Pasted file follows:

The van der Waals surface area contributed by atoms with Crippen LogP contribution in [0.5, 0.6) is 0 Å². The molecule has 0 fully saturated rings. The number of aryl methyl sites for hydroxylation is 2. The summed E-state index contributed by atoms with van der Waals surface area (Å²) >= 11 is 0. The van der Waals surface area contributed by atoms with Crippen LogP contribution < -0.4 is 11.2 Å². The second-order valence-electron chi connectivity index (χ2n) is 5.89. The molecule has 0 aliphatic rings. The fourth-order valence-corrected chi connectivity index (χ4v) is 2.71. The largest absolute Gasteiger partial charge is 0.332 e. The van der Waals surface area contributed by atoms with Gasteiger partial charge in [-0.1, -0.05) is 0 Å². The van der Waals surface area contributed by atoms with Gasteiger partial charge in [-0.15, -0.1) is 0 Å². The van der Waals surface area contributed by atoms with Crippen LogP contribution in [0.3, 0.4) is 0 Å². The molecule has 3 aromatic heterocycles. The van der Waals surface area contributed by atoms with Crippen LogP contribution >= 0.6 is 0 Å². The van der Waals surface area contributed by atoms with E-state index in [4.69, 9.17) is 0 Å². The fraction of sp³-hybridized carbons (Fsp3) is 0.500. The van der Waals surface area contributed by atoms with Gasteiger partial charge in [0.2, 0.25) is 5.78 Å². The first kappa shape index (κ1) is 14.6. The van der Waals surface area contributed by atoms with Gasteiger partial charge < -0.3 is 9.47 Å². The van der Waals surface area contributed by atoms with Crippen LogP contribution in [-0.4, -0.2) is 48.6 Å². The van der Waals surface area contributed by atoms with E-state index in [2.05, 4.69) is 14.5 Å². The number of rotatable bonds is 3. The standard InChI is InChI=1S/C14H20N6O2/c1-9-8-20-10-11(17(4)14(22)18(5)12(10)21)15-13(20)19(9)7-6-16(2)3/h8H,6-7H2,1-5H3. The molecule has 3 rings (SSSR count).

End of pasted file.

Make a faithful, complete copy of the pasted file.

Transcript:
The van der Waals surface area contributed by atoms with Crippen LogP contribution in [0.5, 0.6) is 0 Å². The molecule has 0 fully saturated rings. The number of aryl methyl sites for hydroxylation is 2. The summed E-state index contributed by atoms with van der Waals surface area (Å²) >= 11 is 0. The van der Waals surface area contributed by atoms with Crippen LogP contribution < -0.4 is 11.2 Å². The second-order valence-electron chi connectivity index (χ2n) is 5.89. The molecule has 0 aliphatic rings. The fourth-order valence-corrected chi connectivity index (χ4v) is 2.71. The largest absolute Gasteiger partial charge is 0.332 e. The van der Waals surface area contributed by atoms with Gasteiger partial charge in [-0.1, -0.05) is 0 Å². The van der Waals surface area contributed by atoms with Gasteiger partial charge in [-0.15, -0.1) is 0 Å². The van der Waals surface area contributed by atoms with Crippen LogP contribution in [0.3, 0.4) is 0 Å². The molecule has 3 aromatic heterocycles. The van der Waals surface area contributed by atoms with Crippen LogP contribution >= 0.6 is 0 Å². The van der Waals surface area contributed by atoms with E-state index in [4.69, 9.17) is 0 Å². The fraction of sp³-hybridized carbons (Fsp3) is 0.500. The van der Waals surface area contributed by atoms with Gasteiger partial charge in [0.2, 0.25) is 5.78 Å². The first kappa shape index (κ1) is 14.6. The van der Waals surface area contributed by atoms with Gasteiger partial charge < -0.3 is 9.47 Å². The van der Waals surface area contributed by atoms with Crippen LogP contribution in [-0.4, -0.2) is 48.6 Å². The van der Waals surface area contributed by atoms with E-state index in [2.05, 4.69) is 14.5 Å². The number of rotatable bonds is 3. The standard InChI is InChI=1S/C14H20N6O2/c1-9-8-20-10-11(17(4)14(22)18(5)12(10)21)15-13(20)19(9)7-6-16(2)3/h8H,6-7H2,1-5H3. The molecule has 3 rings (SSSR count).